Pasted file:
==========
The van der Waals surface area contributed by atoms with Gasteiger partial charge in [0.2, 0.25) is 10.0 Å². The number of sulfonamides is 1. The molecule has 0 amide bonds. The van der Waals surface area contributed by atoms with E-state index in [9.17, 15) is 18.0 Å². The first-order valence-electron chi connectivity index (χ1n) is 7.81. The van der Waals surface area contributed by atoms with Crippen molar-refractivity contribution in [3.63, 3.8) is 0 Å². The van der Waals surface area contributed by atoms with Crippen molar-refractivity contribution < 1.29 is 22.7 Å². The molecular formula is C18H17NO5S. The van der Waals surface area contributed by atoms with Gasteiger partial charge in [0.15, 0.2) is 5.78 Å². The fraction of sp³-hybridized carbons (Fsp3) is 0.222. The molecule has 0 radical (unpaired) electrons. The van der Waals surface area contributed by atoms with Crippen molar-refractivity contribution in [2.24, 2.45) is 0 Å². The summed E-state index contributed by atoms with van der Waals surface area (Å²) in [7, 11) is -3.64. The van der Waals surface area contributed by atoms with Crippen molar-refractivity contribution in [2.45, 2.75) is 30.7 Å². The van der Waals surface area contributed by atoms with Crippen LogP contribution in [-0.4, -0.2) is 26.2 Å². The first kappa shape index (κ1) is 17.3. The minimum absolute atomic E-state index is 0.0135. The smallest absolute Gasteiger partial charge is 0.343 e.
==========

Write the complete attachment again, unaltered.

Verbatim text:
The van der Waals surface area contributed by atoms with Gasteiger partial charge in [0.2, 0.25) is 10.0 Å². The number of sulfonamides is 1. The molecule has 0 amide bonds. The van der Waals surface area contributed by atoms with E-state index in [9.17, 15) is 18.0 Å². The first-order valence-electron chi connectivity index (χ1n) is 7.81. The van der Waals surface area contributed by atoms with Crippen molar-refractivity contribution in [3.63, 3.8) is 0 Å². The van der Waals surface area contributed by atoms with Crippen molar-refractivity contribution < 1.29 is 22.7 Å². The molecular formula is C18H17NO5S. The van der Waals surface area contributed by atoms with Gasteiger partial charge in [0.15, 0.2) is 5.78 Å². The fraction of sp³-hybridized carbons (Fsp3) is 0.222. The molecule has 0 radical (unpaired) electrons. The van der Waals surface area contributed by atoms with Crippen molar-refractivity contribution in [2.24, 2.45) is 0 Å². The summed E-state index contributed by atoms with van der Waals surface area (Å²) in [7, 11) is -3.64. The van der Waals surface area contributed by atoms with Crippen molar-refractivity contribution in [2.45, 2.75) is 30.7 Å². The van der Waals surface area contributed by atoms with Crippen LogP contribution in [-0.4, -0.2) is 26.2 Å². The first kappa shape index (κ1) is 17.3. The minimum absolute atomic E-state index is 0.0135. The smallest absolute Gasteiger partial charge is 0.343 e.